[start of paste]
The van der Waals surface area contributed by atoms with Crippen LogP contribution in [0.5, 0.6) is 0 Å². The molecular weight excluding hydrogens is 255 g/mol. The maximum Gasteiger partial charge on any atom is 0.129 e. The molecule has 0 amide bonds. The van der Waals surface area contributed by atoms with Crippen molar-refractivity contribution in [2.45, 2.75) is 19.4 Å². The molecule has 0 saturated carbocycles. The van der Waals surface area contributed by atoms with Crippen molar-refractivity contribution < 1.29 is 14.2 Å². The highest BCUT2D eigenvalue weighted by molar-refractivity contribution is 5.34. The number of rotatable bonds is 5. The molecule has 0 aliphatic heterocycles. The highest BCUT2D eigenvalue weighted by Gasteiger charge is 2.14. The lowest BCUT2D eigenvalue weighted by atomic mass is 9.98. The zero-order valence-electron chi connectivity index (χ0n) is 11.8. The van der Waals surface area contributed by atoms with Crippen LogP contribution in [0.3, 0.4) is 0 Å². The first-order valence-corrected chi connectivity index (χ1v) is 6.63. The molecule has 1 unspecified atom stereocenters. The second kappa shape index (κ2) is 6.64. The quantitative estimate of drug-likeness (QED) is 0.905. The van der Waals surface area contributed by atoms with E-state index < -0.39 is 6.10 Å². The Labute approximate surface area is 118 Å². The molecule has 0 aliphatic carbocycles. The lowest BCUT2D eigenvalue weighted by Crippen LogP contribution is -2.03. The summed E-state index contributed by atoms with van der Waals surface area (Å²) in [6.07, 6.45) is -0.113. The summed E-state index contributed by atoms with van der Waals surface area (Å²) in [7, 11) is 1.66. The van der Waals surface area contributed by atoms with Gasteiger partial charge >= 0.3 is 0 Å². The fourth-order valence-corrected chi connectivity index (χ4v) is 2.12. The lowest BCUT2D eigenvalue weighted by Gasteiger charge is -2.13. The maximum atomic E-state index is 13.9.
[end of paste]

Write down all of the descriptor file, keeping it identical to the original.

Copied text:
The van der Waals surface area contributed by atoms with Crippen LogP contribution in [0.5, 0.6) is 0 Å². The molecular weight excluding hydrogens is 255 g/mol. The maximum Gasteiger partial charge on any atom is 0.129 e. The molecule has 0 amide bonds. The van der Waals surface area contributed by atoms with Crippen molar-refractivity contribution in [2.45, 2.75) is 19.4 Å². The molecule has 0 saturated carbocycles. The van der Waals surface area contributed by atoms with Crippen molar-refractivity contribution < 1.29 is 14.2 Å². The highest BCUT2D eigenvalue weighted by molar-refractivity contribution is 5.34. The number of rotatable bonds is 5. The molecule has 0 aliphatic heterocycles. The highest BCUT2D eigenvalue weighted by Gasteiger charge is 2.14. The lowest BCUT2D eigenvalue weighted by atomic mass is 9.98. The zero-order valence-electron chi connectivity index (χ0n) is 11.8. The van der Waals surface area contributed by atoms with Crippen LogP contribution in [0.3, 0.4) is 0 Å². The first-order valence-corrected chi connectivity index (χ1v) is 6.63. The molecule has 1 unspecified atom stereocenters. The second kappa shape index (κ2) is 6.64. The quantitative estimate of drug-likeness (QED) is 0.905. The van der Waals surface area contributed by atoms with E-state index < -0.39 is 6.10 Å². The Labute approximate surface area is 118 Å². The molecule has 0 aliphatic carbocycles. The lowest BCUT2D eigenvalue weighted by Crippen LogP contribution is -2.03. The summed E-state index contributed by atoms with van der Waals surface area (Å²) in [6.07, 6.45) is -0.113. The summed E-state index contributed by atoms with van der Waals surface area (Å²) in [7, 11) is 1.66. The van der Waals surface area contributed by atoms with Gasteiger partial charge >= 0.3 is 0 Å². The fourth-order valence-corrected chi connectivity index (χ4v) is 2.12. The lowest BCUT2D eigenvalue weighted by Gasteiger charge is -2.13. The maximum atomic E-state index is 13.9.